At work we received two messages from a customer of ours in Spain early this morning. I have removed the actual phone numbers from the two paragraphs quoted below. There was more to the first message, but it was just a list of alternate phone numbers.

Si a lo largo del día de hoy tuvieran dificultades para ponerse en contacto con el centro de control de CIC VSAT, por favor diríjanse a las extensiones de los operadores en lugar de la cabecera del grupo de salto (91 xxx xx xx).

Se dan por desaparecidos definitivamente los inconvenientes en nuestro numero principal (91 xxx xx xx). Disculpen las molestias que se hayan podido ocasionar.

I don’t speak, write, or read Spanish, so I pulled up Google’s language tools to figure out what these said. I found the results amusing enough to share.

If throughout today they had difficulties to put itself in contact with the control center of CIC VSAT, please they go to the extensions of the operators instead of the head of the stick (91 xx xx xx).

They occur definitively by missing the disadvantages in ours I number main (91 xxx xx xx). Excuse the annoyances that have been able to cause.

There’s enough information there to figure out what they were trying to say, but the actual translation results had me laughing for a few minutes. I also tried Babelfish, which existed long before Google had a translation service, but the results were similar, except that it left one word untranslated.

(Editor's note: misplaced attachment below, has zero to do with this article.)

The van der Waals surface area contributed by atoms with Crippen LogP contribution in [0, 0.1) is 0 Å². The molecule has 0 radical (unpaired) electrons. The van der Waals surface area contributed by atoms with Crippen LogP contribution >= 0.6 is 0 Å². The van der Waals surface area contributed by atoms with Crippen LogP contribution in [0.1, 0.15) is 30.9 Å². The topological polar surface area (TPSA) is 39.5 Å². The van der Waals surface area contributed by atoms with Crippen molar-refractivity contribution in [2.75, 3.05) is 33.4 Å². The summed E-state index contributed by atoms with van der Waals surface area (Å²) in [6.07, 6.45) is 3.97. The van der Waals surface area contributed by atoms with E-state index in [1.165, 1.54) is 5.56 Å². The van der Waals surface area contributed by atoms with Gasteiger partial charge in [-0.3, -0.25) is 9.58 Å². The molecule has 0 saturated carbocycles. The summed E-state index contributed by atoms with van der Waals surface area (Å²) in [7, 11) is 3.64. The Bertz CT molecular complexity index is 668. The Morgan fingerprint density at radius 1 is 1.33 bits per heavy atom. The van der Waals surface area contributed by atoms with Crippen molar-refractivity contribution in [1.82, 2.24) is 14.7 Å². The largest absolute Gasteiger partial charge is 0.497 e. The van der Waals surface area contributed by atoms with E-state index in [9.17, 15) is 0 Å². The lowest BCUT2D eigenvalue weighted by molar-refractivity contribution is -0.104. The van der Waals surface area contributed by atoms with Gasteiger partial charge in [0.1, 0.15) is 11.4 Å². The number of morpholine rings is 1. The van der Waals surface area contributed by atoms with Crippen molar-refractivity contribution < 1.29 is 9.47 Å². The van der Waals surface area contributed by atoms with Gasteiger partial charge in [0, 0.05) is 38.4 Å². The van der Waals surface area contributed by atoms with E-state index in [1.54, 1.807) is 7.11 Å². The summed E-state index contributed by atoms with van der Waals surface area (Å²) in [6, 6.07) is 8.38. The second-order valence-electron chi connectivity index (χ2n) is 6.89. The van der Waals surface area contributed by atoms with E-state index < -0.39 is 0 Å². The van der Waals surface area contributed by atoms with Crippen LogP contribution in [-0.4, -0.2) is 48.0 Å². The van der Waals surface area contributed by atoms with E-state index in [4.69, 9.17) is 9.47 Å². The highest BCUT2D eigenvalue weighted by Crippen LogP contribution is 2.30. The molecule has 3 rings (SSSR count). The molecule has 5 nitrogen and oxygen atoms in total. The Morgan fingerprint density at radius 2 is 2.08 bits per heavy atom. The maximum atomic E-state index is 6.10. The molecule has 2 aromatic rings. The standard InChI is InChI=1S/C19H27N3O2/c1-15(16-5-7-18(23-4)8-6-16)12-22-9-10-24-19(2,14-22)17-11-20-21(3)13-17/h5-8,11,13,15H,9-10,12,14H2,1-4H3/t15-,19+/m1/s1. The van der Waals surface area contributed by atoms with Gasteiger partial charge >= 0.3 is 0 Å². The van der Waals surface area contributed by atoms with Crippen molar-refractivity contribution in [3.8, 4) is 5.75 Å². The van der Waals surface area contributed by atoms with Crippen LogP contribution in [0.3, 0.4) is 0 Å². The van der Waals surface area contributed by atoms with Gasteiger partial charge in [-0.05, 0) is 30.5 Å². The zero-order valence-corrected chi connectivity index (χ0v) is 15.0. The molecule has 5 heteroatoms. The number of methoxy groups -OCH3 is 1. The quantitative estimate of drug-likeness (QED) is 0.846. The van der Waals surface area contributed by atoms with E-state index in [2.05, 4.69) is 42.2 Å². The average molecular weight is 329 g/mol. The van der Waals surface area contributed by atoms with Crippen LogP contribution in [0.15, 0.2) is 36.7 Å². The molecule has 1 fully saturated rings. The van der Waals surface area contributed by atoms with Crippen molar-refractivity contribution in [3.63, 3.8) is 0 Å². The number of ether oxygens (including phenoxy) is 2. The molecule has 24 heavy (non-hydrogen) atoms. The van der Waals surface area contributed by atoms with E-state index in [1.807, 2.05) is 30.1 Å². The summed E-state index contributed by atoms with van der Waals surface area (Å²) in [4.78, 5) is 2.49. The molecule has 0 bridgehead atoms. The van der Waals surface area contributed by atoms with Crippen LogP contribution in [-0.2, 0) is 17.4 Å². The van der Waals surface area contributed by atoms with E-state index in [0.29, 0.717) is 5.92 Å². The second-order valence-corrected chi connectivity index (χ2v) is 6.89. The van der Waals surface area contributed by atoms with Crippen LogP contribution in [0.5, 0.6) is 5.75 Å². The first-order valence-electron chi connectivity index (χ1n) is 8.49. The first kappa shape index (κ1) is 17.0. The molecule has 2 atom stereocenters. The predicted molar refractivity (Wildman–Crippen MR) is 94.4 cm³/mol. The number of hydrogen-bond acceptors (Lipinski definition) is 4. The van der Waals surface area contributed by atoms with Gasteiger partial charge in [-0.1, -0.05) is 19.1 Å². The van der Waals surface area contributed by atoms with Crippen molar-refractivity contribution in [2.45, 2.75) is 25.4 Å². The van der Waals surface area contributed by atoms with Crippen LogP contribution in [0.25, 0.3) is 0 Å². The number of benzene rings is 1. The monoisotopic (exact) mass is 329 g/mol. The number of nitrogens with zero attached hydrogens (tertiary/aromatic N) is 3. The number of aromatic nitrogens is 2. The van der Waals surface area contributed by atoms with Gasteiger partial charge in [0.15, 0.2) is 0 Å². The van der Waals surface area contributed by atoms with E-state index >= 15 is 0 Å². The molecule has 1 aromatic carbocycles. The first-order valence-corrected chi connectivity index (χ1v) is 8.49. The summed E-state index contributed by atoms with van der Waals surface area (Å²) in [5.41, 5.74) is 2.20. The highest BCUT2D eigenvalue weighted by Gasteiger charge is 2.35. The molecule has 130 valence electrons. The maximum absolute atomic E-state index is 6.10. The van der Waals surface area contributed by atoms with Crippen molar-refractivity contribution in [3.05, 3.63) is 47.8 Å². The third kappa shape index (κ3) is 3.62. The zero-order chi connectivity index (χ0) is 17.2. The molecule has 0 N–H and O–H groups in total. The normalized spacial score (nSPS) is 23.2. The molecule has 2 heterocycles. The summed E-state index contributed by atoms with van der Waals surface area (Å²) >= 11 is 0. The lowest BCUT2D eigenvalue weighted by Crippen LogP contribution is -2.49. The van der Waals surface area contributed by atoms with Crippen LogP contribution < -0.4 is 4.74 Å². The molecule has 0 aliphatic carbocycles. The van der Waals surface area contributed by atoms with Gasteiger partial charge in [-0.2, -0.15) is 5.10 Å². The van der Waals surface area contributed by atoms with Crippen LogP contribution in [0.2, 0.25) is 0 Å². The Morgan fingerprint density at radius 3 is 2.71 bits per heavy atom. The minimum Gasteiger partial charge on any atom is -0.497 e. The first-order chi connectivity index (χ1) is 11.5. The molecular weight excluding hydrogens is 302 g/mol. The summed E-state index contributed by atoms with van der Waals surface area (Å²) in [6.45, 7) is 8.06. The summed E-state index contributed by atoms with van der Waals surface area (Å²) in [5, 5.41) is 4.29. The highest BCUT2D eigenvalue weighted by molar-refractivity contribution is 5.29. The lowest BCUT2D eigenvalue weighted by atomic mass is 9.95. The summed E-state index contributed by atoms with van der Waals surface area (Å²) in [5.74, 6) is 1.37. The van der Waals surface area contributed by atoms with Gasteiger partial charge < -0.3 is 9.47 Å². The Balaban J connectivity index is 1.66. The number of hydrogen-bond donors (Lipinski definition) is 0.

I would like to put on the record here that I am amused by the translation results only. I have every confidence that the people at our Spanish customer’s operation center are competent and intelligent. The original messages are probably perfectly valid examples of modern continental Spanish. If any of my 2.5 readers wants to provide a complete translation, feel free.

By elyograg

Faced with the choice between changing one's mind and proving that there is no need to do so, almost everyone gets busy with the proof.
-- J.K. Galbraith

3 replies on “engrish”

Hey, Spanglish! Fun!

Let’s see how my years here in Nueva Mexico have served me:

If through the majority of the day all o’y’all have trouble getting through (to put in contact with) with the middle of the control (customer service main line?) of the CIC VSAT, please dial directly the extensions of the operators (customer service techs) instead of the head of the group of the branch (department main line).

This will definitely avoid the inconvenience of our main number. Forgive the troubles this may have the power to cause.

*shrug* It’s not like I’m trying to learn Spanish, it just sort of seeps in by osmosis when you live this far south. Mind you, had I been the one to hear the message, I’m not sure I could have broken the spoken syllables into typed text the way you did – figuring out where one word ends and the next starts is the hardest part of it for me.

They were email messages, a couple of hours apart. Had this been spoken, there would be no hope of me getting it in written form. I think the second one actually says the problem has been fixed, with apologies for any problems, though I could be way off.

Hmm, maybe. By using the ‘net, it looks like “se dan por” means “It’s a given for ___” whatever the heck desaparecidos means. I don’t believe I’ve heard that one used on this side of the atlantic, but like I said – I don’t have the ear for it.

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